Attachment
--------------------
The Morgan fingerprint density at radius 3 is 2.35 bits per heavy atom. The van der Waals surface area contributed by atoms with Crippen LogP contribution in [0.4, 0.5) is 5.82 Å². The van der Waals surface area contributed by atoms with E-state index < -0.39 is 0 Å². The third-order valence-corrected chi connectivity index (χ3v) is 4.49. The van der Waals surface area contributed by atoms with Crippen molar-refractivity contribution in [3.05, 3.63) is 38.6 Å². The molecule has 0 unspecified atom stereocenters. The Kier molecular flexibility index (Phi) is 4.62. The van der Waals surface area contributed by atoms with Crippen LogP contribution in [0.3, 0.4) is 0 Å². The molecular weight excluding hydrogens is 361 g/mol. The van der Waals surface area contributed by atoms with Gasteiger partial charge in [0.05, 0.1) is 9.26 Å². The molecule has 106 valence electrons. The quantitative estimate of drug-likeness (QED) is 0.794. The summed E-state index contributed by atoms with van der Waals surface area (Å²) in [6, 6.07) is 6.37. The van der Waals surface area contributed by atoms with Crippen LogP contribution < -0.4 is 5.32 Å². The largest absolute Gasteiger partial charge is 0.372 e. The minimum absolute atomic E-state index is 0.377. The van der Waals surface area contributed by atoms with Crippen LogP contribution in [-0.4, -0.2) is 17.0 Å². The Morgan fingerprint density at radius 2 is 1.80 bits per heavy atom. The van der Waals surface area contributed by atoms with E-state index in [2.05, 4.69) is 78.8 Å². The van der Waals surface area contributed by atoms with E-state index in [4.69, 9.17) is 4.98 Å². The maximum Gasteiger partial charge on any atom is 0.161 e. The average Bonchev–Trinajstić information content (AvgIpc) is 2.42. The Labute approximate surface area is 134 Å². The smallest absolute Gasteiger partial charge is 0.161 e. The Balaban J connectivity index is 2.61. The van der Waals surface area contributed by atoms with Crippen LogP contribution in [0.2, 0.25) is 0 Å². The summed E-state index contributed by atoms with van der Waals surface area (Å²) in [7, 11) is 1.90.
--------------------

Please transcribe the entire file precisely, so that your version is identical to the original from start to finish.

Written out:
The Morgan fingerprint density at radius 3 is 2.35 bits per heavy atom. The van der Waals surface area contributed by atoms with Crippen LogP contribution in [0.4, 0.5) is 5.82 Å². The van der Waals surface area contributed by atoms with E-state index < -0.39 is 0 Å². The third-order valence-corrected chi connectivity index (χ3v) is 4.49. The van der Waals surface area contributed by atoms with Crippen molar-refractivity contribution in [3.05, 3.63) is 38.6 Å². The molecule has 0 unspecified atom stereocenters. The Kier molecular flexibility index (Phi) is 4.62. The van der Waals surface area contributed by atoms with Crippen LogP contribution in [0.3, 0.4) is 0 Å². The molecular weight excluding hydrogens is 361 g/mol. The van der Waals surface area contributed by atoms with Gasteiger partial charge in [0.05, 0.1) is 9.26 Å². The molecule has 106 valence electrons. The quantitative estimate of drug-likeness (QED) is 0.794. The summed E-state index contributed by atoms with van der Waals surface area (Å²) in [6, 6.07) is 6.37. The van der Waals surface area contributed by atoms with Crippen LogP contribution < -0.4 is 5.32 Å². The largest absolute Gasteiger partial charge is 0.372 e. The minimum absolute atomic E-state index is 0.377. The van der Waals surface area contributed by atoms with Crippen LogP contribution in [-0.4, -0.2) is 17.0 Å². The Morgan fingerprint density at radius 2 is 1.80 bits per heavy atom. The van der Waals surface area contributed by atoms with E-state index in [2.05, 4.69) is 78.8 Å². The van der Waals surface area contributed by atoms with E-state index in [4.69, 9.17) is 4.98 Å². The maximum Gasteiger partial charge on any atom is 0.161 e. The average Bonchev–Trinajstić information content (AvgIpc) is 2.42. The Labute approximate surface area is 134 Å². The smallest absolute Gasteiger partial charge is 0.161 e. The Balaban J connectivity index is 2.61. The van der Waals surface area contributed by atoms with Crippen LogP contribution in [0.2, 0.25) is 0 Å². The summed E-state index contributed by atoms with van der Waals surface area (Å²) in [7, 11) is 1.90.